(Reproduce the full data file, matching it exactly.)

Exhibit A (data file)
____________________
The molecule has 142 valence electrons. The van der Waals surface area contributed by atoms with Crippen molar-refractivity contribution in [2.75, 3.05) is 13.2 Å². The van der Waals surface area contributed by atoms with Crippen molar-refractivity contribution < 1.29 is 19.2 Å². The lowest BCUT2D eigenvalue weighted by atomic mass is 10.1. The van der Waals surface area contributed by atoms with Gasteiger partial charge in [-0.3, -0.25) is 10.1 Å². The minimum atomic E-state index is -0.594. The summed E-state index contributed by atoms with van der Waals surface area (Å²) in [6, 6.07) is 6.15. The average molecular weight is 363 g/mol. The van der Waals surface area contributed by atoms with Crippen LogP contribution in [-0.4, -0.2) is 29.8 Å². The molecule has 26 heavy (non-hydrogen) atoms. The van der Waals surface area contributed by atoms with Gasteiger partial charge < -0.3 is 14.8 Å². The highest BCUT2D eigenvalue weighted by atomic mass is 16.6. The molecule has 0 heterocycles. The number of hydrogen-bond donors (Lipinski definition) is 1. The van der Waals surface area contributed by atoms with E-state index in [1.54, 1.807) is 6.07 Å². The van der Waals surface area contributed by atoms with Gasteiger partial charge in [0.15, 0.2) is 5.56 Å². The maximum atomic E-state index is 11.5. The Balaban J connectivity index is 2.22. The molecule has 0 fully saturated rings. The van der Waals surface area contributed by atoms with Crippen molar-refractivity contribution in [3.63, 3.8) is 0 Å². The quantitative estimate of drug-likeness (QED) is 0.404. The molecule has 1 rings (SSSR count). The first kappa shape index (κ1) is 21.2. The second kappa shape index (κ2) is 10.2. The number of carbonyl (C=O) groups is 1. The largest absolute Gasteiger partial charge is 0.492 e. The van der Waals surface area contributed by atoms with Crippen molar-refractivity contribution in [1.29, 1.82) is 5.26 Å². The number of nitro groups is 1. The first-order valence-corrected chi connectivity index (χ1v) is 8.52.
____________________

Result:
The molecule has 142 valence electrons. The van der Waals surface area contributed by atoms with Crippen molar-refractivity contribution in [2.75, 3.05) is 13.2 Å². The van der Waals surface area contributed by atoms with Crippen molar-refractivity contribution < 1.29 is 19.2 Å². The lowest BCUT2D eigenvalue weighted by atomic mass is 10.1. The van der Waals surface area contributed by atoms with Gasteiger partial charge in [-0.3, -0.25) is 10.1 Å². The minimum atomic E-state index is -0.594. The summed E-state index contributed by atoms with van der Waals surface area (Å²) in [6, 6.07) is 6.15. The average molecular weight is 363 g/mol. The van der Waals surface area contributed by atoms with Crippen LogP contribution in [-0.4, -0.2) is 29.8 Å². The molecule has 26 heavy (non-hydrogen) atoms. The van der Waals surface area contributed by atoms with Gasteiger partial charge < -0.3 is 14.8 Å². The highest BCUT2D eigenvalue weighted by atomic mass is 16.6. The molecule has 0 heterocycles. The number of hydrogen-bond donors (Lipinski definition) is 1. The van der Waals surface area contributed by atoms with E-state index in [1.54, 1.807) is 6.07 Å². The van der Waals surface area contributed by atoms with Gasteiger partial charge in [0.15, 0.2) is 5.56 Å². The maximum atomic E-state index is 11.5. The Balaban J connectivity index is 2.22. The molecule has 0 fully saturated rings. The van der Waals surface area contributed by atoms with Crippen molar-refractivity contribution in [3.63, 3.8) is 0 Å². The quantitative estimate of drug-likeness (QED) is 0.404. The molecule has 1 rings (SSSR count). The first kappa shape index (κ1) is 21.2. The second kappa shape index (κ2) is 10.2. The number of carbonyl (C=O) groups is 1. The largest absolute Gasteiger partial charge is 0.492 e. The van der Waals surface area contributed by atoms with Crippen molar-refractivity contribution in [1.29, 1.82) is 5.26 Å². The number of nitro groups is 1. The first-order valence-corrected chi connectivity index (χ1v) is 8.52.